Tuesday, April 21, 2020

The problem of fear. . .

Sermon for Easter 2A, preached on Sunday, April 19, 2020.

This year we have much in common with the Gospel appointed for the Sunday after Easter.  We are behind closed doors out of fear but our fear is a virus and like every fear, it makes it hard for us to listen and to see.  So what better occasion for us to once again condemn St. Thomas for his doubts about our Lord’s resurrection.  It is easy to feel superior when you have the advantage of hindsight but it is not quite that simple.  What would we have done differently if we had known in January what curse and threat we know now in April?

From the time of our Lord’s Transfiguration on He spoke clearly and plainly of His betrayal, suffering, death, and resurrection.  The disciples heard it in their ears though they were not really listening.  So when Mary Magdalene went to the tomb she was looking for a dead body and not a living Lord.  When Simon Peter and John ran to the tomb, they wondered what had happened to Jesus’ body since they expected Him to be dead and not alive.  Though the resurrection should not have been a great surprise to them, it was.  In fact, it was such a surprise to them that it took some quiet time with Jesus, a view of the nail marks in His hands, and a touch of the scar in His side, before they were ready to invest themselves in believing that He was risen from the dead.

St. Thomas can be faulted for being somewhere else than with his brother apostles on that Sunday evening but you should not be too hard on him for doubting.  Doubting is the default position.  It was for the rest of the apostles and it is for you and me.  We hear what we threatens us with keen ears of fear but we do not hear much more.  Betrayal, suffering, and death all get our attention – in part because we fear we are the ones who must endure them.  Resurrection does not.  In fact, that is the struggle of faith.  The natural focus of our hearts is on bad news and faith has to learn hope and to grow into peace.  It was true for the apostles, for St. Thomas, and for each of us.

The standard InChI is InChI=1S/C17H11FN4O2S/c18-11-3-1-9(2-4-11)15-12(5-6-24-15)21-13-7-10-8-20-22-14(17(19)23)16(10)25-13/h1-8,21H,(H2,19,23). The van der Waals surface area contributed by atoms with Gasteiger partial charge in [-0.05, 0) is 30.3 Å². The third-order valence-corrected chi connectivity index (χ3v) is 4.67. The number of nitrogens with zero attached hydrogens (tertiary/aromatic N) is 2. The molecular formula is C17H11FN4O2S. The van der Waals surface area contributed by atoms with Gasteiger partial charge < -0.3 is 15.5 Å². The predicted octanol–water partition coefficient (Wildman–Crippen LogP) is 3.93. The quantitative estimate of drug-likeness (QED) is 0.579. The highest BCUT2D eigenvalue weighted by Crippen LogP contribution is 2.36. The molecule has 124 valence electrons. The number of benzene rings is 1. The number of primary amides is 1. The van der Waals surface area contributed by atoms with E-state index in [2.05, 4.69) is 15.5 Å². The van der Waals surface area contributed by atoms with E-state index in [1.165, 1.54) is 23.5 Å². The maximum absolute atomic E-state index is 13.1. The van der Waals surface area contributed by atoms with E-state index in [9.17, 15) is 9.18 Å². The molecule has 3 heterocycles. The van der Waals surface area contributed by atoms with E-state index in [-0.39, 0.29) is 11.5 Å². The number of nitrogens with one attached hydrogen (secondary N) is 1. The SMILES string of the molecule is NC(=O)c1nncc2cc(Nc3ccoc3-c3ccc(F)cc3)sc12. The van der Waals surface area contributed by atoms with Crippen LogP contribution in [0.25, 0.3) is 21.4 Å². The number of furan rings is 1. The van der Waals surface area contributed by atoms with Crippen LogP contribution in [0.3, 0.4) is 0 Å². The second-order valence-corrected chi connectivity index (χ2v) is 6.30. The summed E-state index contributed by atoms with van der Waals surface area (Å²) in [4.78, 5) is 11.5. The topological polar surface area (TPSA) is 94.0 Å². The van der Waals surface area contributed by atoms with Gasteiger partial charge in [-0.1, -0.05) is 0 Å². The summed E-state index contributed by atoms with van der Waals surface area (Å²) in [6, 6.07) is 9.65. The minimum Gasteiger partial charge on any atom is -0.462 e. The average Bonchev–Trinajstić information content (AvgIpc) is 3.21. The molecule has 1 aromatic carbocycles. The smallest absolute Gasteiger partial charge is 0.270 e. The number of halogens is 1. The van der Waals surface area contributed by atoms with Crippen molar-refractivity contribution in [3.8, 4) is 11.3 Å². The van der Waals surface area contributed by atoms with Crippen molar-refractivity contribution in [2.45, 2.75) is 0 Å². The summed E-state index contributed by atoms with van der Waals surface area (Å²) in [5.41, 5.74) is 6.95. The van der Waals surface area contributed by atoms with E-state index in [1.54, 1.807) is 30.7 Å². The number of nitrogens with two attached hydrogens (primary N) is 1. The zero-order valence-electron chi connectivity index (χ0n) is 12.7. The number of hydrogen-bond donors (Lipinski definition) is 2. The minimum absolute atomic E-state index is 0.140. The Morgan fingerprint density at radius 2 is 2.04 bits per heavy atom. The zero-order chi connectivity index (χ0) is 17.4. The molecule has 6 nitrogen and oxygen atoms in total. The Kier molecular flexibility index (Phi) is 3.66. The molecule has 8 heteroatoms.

We have labored for weeks with the threat of a virus we cannot see.  It has changed our lives and stolen every normal thing from us.  We have become prisoners to our homes and captive to the uncertain of when this will ever end – if it will ever end.  The longer we go the more normal this exception will feel to us.  And judging by our conversations and social media posts, we have decided that we have been lied to, deceived, bullied, and threatened -  all to make us do what our moms taught us to do as kids – wash our hands and respect people’s personal space.  We are most sure of the fact that this is a terrible thing, unprecedented, cruel, and unusual punishment.

In reality, this is not the worst that has befallen us and it is not the last threat we will endure.  But sin has tuned our hearts to fear and made it hard to hope.